Wednesday, September 26, 2012

My Perfectly Imperfect Boy

It's been a bit of a journey to get here but last week we finally got a diagnosis for Jacob.  Autism Spectrum Disorder.  And a mild intellectual disability (although we are more than a little dubious with that diagnosis given that Jacob didn't really have a good rapport with the psychologist and refused to cooperate with most of the things she did with him!)  And so the next stage begins...

It hasn't really come as much of a surprise to either Chris or I that Jacob has Autism.  He has always displayed traits that are typical of kids with Autism.  Things like being fearful of noisy, dark places (we took him to Scienceworks a couple of months ago and he did not cope very well in that environment!), liking things to be in a certain order and routines to be the same, preferring to play on his own and difficulties with social interactions, his obsessions with trains, his repetitive hand movements, his meltdowns over seemingly unimportant things (obviously important in his mind!), bowel problems and speech issues (he still calls himself 'Jacob' or 'he')

Looking back, I can see there were pointers to the Autism fairly early on.  He was always slightly behind peers in achieving his milestones (things like crawling, walking, etc).  He was not an overly 'affectionate' baby either and would not spontaneously give cuddles or kisses.  At the time, I thought this was just normal (it's hard to know with your first what is normal or not normal!) but since having Esme and Gideon who are very affectionate I know this it isn't and that Jacob was 'different'. 

I guess in my heart I knew there was something different with Jacob but in those early years I was happy to look past that and just believe that he was just a little slower to develop than his peers.  His eccentricities were the things we loved about him - things like being fascinated by and getting such excitement by the littlest things - a bug crawling along the ground or the wind blowing the leaves in the tree.  He loved going to Kinder and developed a really good relationship with his Kinder teacher.  She just seemed to 'get' him.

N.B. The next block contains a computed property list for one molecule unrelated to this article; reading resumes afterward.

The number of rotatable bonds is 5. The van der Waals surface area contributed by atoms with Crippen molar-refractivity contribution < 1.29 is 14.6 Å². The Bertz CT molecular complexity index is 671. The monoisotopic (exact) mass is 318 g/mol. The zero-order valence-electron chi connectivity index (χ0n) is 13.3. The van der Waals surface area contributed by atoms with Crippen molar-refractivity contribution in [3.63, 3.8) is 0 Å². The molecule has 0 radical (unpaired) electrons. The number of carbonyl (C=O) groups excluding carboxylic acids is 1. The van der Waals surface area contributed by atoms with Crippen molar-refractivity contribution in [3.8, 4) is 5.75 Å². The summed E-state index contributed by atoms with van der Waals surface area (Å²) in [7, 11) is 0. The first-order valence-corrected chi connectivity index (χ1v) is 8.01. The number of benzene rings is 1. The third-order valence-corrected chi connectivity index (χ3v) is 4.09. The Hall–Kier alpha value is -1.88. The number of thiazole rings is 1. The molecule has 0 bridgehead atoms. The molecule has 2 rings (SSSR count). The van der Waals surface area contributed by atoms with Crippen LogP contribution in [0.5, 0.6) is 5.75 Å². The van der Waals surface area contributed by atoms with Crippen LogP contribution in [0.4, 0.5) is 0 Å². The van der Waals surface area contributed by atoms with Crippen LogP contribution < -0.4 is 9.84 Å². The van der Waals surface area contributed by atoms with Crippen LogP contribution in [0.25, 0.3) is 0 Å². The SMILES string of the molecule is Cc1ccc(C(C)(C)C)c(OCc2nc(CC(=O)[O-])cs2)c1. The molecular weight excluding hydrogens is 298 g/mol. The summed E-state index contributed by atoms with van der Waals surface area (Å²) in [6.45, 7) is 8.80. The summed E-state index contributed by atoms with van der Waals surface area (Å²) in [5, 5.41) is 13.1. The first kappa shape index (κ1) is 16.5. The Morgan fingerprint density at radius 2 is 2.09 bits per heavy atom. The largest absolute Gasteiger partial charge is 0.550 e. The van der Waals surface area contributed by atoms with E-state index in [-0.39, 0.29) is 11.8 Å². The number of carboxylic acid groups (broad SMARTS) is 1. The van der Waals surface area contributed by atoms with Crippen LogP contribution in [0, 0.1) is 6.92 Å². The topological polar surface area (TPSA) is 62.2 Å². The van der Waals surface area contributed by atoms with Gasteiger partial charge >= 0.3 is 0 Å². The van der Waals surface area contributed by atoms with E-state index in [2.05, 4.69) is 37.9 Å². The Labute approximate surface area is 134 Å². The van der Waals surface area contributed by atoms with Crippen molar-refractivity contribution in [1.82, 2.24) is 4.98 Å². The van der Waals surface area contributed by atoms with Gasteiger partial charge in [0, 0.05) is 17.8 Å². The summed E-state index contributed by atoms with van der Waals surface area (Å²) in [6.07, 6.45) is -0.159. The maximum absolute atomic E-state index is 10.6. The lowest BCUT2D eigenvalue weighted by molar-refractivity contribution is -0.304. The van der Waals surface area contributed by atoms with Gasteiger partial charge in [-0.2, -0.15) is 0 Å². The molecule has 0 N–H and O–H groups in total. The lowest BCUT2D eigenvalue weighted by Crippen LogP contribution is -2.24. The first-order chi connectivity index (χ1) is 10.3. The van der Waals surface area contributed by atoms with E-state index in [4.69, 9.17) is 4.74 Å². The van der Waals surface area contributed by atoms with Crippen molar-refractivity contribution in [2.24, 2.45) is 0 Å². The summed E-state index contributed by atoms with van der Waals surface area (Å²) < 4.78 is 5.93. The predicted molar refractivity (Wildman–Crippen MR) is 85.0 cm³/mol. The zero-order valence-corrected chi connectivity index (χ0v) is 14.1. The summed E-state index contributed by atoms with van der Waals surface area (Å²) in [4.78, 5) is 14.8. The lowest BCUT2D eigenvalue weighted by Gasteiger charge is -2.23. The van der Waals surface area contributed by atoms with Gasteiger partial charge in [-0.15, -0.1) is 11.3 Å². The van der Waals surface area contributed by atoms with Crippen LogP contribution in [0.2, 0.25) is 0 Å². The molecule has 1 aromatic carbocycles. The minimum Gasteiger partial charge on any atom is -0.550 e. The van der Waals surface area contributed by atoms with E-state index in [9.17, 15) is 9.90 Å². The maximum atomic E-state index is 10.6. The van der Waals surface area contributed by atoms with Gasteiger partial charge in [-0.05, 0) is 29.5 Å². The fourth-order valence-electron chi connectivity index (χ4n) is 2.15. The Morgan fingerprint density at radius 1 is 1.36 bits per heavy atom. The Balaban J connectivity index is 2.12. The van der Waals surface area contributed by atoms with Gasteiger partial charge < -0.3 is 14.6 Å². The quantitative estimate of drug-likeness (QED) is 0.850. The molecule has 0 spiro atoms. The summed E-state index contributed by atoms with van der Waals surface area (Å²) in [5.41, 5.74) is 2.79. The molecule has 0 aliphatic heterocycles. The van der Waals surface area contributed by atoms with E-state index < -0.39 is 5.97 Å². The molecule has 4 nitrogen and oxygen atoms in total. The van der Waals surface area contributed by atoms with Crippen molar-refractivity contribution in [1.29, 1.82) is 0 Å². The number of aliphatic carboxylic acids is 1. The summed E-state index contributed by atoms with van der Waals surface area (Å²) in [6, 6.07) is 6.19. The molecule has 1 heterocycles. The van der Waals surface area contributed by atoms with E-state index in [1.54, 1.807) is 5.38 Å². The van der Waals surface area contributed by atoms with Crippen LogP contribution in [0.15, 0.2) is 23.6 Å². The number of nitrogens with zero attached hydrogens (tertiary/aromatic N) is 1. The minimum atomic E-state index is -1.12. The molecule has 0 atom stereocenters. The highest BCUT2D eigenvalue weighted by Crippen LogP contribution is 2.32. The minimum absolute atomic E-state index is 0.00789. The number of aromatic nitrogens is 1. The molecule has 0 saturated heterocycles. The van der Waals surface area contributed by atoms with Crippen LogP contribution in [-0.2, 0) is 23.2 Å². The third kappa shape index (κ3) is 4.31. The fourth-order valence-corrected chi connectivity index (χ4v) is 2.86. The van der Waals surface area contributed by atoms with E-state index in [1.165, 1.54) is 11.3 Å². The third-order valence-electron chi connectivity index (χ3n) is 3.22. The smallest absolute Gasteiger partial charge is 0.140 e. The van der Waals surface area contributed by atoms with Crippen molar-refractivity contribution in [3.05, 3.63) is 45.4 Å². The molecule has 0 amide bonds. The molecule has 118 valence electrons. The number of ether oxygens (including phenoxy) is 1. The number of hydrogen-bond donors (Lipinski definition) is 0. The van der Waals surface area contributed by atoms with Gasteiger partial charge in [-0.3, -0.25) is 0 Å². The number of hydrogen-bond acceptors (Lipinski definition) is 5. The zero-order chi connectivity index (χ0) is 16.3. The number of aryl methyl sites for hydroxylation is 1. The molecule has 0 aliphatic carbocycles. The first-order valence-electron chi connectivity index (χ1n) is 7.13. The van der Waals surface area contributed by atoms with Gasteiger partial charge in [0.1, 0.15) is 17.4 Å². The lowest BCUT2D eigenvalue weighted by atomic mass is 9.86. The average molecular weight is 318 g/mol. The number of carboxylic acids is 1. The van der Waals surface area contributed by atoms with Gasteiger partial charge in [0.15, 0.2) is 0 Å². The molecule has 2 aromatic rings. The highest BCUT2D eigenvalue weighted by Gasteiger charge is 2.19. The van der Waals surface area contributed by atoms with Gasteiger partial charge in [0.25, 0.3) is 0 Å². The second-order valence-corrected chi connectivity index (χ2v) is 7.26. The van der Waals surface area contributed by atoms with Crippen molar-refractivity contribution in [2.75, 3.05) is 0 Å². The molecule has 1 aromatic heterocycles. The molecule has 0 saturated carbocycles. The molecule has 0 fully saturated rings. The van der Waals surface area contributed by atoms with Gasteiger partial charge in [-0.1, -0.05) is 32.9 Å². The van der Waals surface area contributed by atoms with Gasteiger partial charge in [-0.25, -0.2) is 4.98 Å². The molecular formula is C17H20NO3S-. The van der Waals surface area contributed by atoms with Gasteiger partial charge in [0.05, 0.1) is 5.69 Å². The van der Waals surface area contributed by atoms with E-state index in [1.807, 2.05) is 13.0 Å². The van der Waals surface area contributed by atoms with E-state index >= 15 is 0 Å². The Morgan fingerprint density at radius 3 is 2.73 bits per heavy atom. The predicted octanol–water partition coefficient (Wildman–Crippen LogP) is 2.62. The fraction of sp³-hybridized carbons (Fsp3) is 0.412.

Towards the end of his time at Kinder, I would watch Jacob with the other kids at Kinder and realise that he wasn't 'normal'.  While the other kids at Kinder had developed relationships with each other and would play together Jacob would prefer to play by himself and would not willingly interact with others (although he didn't seem bothered if someone came and played alongside him). 

He made the transition to school really well (helped by the school being in the same place and most of the same kids from Kinder going as well) and thrived on the 'rhythms' of the school day (he goes to a Steiner school so it is quite structured).  He's even made a special friend at school.  I talked to his teacher at the beginning of the year about my 'concerns' about Jacob and asked her to watch him and see what she thought.  By the end of the first term she said to me that she thought there were some issues.  She wanted us to get him assessed before he went into Class one (when the academic learning begins at Steiner - up to that point all the learning has been through play).